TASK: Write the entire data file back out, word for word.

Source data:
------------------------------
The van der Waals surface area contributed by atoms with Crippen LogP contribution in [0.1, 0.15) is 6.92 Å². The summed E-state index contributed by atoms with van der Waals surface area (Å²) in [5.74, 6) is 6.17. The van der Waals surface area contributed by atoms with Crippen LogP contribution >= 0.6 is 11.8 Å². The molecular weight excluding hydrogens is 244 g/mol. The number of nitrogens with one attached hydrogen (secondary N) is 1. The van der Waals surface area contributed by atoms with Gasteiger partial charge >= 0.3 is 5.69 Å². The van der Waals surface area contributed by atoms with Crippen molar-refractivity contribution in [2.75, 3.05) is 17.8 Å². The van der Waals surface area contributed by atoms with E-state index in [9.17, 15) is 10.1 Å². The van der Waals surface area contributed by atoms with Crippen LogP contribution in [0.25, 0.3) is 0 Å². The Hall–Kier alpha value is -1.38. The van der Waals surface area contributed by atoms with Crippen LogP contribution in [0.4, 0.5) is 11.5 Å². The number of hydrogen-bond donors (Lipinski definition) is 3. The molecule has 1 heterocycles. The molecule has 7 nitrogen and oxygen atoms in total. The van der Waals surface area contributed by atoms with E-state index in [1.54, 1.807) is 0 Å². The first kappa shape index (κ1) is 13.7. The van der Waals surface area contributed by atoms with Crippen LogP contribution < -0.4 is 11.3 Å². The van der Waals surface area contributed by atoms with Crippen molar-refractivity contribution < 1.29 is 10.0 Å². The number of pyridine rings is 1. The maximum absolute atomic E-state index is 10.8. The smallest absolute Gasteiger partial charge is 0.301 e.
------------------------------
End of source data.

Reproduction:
The van der Waals surface area contributed by atoms with Crippen LogP contribution in [0.1, 0.15) is 6.92 Å². The summed E-state index contributed by atoms with van der Waals surface area (Å²) in [5.74, 6) is 6.17. The van der Waals surface area contributed by atoms with Crippen LogP contribution >= 0.6 is 11.8 Å². The molecular weight excluding hydrogens is 244 g/mol. The number of nitrogens with one attached hydrogen (secondary N) is 1. The van der Waals surface area contributed by atoms with Gasteiger partial charge >= 0.3 is 5.69 Å². The van der Waals surface area contributed by atoms with Crippen molar-refractivity contribution in [2.75, 3.05) is 17.8 Å². The van der Waals surface area contributed by atoms with E-state index in [9.17, 15) is 10.1 Å². The van der Waals surface area contributed by atoms with Crippen LogP contribution in [0.25, 0.3) is 0 Å². The Hall–Kier alpha value is -1.38. The van der Waals surface area contributed by atoms with Crippen LogP contribution in [0.4, 0.5) is 11.5 Å². The number of hydrogen-bond donors (Lipinski definition) is 3. The molecule has 1 heterocycles. The molecule has 7 nitrogen and oxygen atoms in total. The van der Waals surface area contributed by atoms with E-state index in [1.54, 1.807) is 0 Å². The first kappa shape index (κ1) is 13.7. The van der Waals surface area contributed by atoms with Crippen LogP contribution < -0.4 is 11.3 Å². The van der Waals surface area contributed by atoms with Crippen molar-refractivity contribution < 1.29 is 10.0 Å². The number of pyridine rings is 1. The maximum absolute atomic E-state index is 10.8. The smallest absolute Gasteiger partial charge is 0.301 e.